Even if it's possible to build all targets in a query expression at the top level, it may be beneficial to not do so. For example, explicitly setting --universe_scope could prevent building targets multiple times in configurations you don't care about. It could also help specify which configuration version of a target you're looking for (since it's not currently possible to fully specify this any other way). You should set this flag if your query expression is more complex than deps(//foo).

--implicit_deps (boolean, default=True)

Setting this flag to false filters out all results that aren't explicitly set in the BUILD file and instead set elsewhere by Bazel. This includes filtering resolved toolchains.

--tool_deps (boolean, default=True)

Setting this flag to false filters out all configured targets for which the path from the queried target to them crosses a transition between the target configuration and the non-target configurations. If the queried target is in the target configuration, setting --notool_deps will only return targets that also are in the target configuration. If the queried target is in a non-target configuration, setting --notool_deps will only return targets also in non-target configurations. This setting generally does not affect filtering of resolved toolchains.

--include_aspects (boolean, default=True)

Include dependencies added by aspects.

If this flag is disabled, cquery somepath(X, Y) and cquery deps(X) | grep 'Y' omit Y if X only depends on it through an aspect.

Output formats

By default, cquery outputs results in a dependency-ordered list of label and configuration pairs. There are other options for exposing the results as well.



Configuration transitions are used to build targets underneath the top level targets in different configurations than the top level targets.

For example, a target might impose a transition to the exec configuration on all dependencies in its tools attribute. These are known as attribute transitions. Rules can also impose transitions on their own configurations, known as rule class transitions. This output format outputs information about these transitions such as what type they are and the effect they have on build options.

This output format is triggered by the --transitions flag which by default is set to NONE. It can be set to FULL or LITE mode. FULL mode outputs information about rule class transitions and attribute transitions including a detailed diff of the options before and after the transition. LITE mode outputs the same information without the options diff.

Protocol message output


This option causes the resulting targets to be printed in a binary protocol buffer form. The definition of the protocol buffer can be found at src/main/protobuf/analysis_v2.proto.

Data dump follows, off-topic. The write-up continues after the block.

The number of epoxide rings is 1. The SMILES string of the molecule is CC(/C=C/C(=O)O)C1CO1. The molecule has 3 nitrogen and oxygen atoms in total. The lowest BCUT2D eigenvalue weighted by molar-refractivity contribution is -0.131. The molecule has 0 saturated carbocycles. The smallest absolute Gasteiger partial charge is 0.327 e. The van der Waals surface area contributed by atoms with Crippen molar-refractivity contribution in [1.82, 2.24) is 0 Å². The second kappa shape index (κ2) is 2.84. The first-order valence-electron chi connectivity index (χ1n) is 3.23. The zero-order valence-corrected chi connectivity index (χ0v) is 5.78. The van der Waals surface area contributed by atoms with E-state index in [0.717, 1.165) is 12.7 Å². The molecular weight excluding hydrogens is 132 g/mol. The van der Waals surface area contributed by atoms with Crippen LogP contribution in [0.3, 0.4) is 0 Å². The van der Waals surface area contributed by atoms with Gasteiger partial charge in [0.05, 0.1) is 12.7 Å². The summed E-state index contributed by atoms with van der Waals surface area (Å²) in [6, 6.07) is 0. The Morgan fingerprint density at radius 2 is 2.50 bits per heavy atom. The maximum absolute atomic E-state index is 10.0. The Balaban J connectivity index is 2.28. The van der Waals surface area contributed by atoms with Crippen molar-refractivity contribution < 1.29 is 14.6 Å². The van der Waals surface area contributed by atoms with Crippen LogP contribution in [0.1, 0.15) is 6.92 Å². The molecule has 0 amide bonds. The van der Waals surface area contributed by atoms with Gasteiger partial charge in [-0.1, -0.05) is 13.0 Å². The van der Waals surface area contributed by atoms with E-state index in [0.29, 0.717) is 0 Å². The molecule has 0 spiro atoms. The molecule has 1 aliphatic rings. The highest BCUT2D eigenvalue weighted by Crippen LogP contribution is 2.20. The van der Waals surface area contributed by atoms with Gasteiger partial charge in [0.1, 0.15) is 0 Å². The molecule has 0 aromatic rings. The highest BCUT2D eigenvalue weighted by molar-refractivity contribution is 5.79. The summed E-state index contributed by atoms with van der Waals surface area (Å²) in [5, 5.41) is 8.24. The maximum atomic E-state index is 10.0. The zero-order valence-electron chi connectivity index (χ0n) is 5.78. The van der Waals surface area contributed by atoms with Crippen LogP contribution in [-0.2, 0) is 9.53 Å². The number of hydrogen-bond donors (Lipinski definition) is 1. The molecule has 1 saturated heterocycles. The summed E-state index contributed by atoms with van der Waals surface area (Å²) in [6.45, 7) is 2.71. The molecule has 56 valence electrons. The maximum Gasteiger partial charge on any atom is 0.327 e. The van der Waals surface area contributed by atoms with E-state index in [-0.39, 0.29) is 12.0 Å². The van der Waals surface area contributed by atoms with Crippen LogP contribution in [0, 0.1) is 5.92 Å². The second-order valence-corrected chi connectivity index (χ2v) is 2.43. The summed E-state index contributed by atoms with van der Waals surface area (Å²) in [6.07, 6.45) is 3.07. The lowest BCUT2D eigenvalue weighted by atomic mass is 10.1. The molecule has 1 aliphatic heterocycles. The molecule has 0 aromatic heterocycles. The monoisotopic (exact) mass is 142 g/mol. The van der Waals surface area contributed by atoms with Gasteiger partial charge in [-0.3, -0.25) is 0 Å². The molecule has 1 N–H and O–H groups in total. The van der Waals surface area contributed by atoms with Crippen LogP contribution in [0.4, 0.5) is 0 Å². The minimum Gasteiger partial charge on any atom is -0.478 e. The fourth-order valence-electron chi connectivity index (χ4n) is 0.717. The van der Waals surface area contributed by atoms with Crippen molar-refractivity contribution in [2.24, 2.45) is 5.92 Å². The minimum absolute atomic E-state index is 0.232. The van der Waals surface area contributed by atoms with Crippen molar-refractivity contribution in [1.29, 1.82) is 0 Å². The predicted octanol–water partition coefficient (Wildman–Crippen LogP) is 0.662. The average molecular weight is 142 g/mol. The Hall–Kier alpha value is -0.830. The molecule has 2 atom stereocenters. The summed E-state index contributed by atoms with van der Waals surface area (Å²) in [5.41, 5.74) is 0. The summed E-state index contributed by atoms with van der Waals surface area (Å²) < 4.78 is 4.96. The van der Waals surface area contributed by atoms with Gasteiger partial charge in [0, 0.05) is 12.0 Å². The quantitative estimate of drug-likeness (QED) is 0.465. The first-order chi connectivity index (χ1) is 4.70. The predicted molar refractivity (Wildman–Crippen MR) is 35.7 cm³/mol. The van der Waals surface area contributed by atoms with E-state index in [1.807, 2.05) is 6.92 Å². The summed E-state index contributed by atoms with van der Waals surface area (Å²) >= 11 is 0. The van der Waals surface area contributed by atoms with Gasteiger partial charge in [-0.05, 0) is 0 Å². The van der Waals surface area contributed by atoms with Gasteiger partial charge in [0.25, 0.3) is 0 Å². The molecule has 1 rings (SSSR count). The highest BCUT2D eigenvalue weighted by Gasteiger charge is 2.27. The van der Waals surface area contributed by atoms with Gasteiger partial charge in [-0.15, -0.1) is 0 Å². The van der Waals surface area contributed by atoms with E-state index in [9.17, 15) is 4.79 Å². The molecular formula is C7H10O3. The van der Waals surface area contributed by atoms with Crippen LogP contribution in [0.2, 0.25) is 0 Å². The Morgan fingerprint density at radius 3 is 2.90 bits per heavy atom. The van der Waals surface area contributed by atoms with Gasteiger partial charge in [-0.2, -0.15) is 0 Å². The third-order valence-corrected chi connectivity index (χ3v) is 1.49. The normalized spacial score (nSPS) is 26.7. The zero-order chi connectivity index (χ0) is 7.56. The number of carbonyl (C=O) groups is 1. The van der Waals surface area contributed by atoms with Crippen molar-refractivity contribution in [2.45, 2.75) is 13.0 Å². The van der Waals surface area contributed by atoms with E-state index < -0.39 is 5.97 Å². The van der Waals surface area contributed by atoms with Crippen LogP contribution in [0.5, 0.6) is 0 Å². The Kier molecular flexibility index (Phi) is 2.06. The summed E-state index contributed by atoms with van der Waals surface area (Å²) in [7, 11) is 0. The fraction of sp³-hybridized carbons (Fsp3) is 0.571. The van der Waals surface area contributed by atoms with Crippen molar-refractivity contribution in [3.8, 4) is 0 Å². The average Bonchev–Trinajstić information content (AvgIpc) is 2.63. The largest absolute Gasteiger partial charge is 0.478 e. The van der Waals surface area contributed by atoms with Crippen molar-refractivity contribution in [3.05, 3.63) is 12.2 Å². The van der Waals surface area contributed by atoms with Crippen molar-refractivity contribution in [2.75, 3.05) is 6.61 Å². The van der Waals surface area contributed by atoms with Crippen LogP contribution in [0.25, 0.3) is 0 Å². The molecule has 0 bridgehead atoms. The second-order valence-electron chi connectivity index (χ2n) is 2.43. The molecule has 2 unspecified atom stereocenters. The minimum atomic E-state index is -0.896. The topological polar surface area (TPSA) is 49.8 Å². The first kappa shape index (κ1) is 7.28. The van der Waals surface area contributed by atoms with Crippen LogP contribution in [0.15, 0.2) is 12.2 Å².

CqueryResult is the top level message containing the results of the cquery. It has a list of ConfiguredTarget messages and a list of Configuration messages. Each ConfiguredTarget has a configuration_id whose value is equal to that of the id field from the corresponding Configuration message.


By default, cquery results return configuration information as part of each configured target. If you'd like to omit this information and get proto output that is formatted exactly like query's proto output, set this flag to false.

See query's proto output documentation for more proto output-related options.

Graph output


This option generates output as a Graphviz-compatible .dot file. See query's graph output documentation for details. cquery also supports --graph:node_limit and --graph:factored.

Files output


This option prints a list of the output files produced by each target matched by the query similar to the list printed at the end of a bazel build invocation. The output contains only the files advertised in the requested output groups as determined by the --output_groups flag. It does include source files.

All paths emitted by this output format are relative to the execroot, which can be obtained via bazel info execution_root. If the bazel-out convenience symlink exists, paths to files in the main repository also resolve relative to the workspace directory.

Defining the output format using Starlark


This output format calls a Starlark function for each configured target in the query result, and prints the value returned by the call. The --starlark:file flag specifies the location of a Starlark file that defines a function named format with a single parameter, target. This function is called for each Target in the query result. Alternatively, for convenience, you may specify just the body of a function declared as def format(target): return expr by using the --starlark:expr flag.

'cquery' Starlark dialect

The cquery Starlark environment differs from a BUILD or .bzl file. It includes all core Starlark built-in constants and functions, plus a few cquery-specific ones described below, but not (for example) glob, native, or rule, and it does not support load statements.


build_options(target) returns a map whose keys are build option identifiers (see Configurations) and whose values are their Starlark values. Build options whose values are not legal Starlark values are omitted from this map.

If the target is an input file, build_options(target) returns None, as input file targets have a null configuration.


providers(target) returns a map whose keys are names of providers (for example, "DefaultInfo") and whose values are their Starlark values. Providers whose values are not legal Starlark values are omitted from this map.


Print a space-separated list of the base names of all files produced by //foo:

  bazel cquery //foo --output=starlark \
    --starlark:expr="' '.join([f.basename for f in target.files.to_list()])"

Print a space-separated list of the paths of all files produced by rule targets in //bar and its subpackages:

  bazel cquery 'kind(rule, //bar/...)' --output=starlark \
    --starlark:expr="' '.join([f.path for f in target.files.to_list()])"

Print a list of the mnemonics of all actions registered by //foo.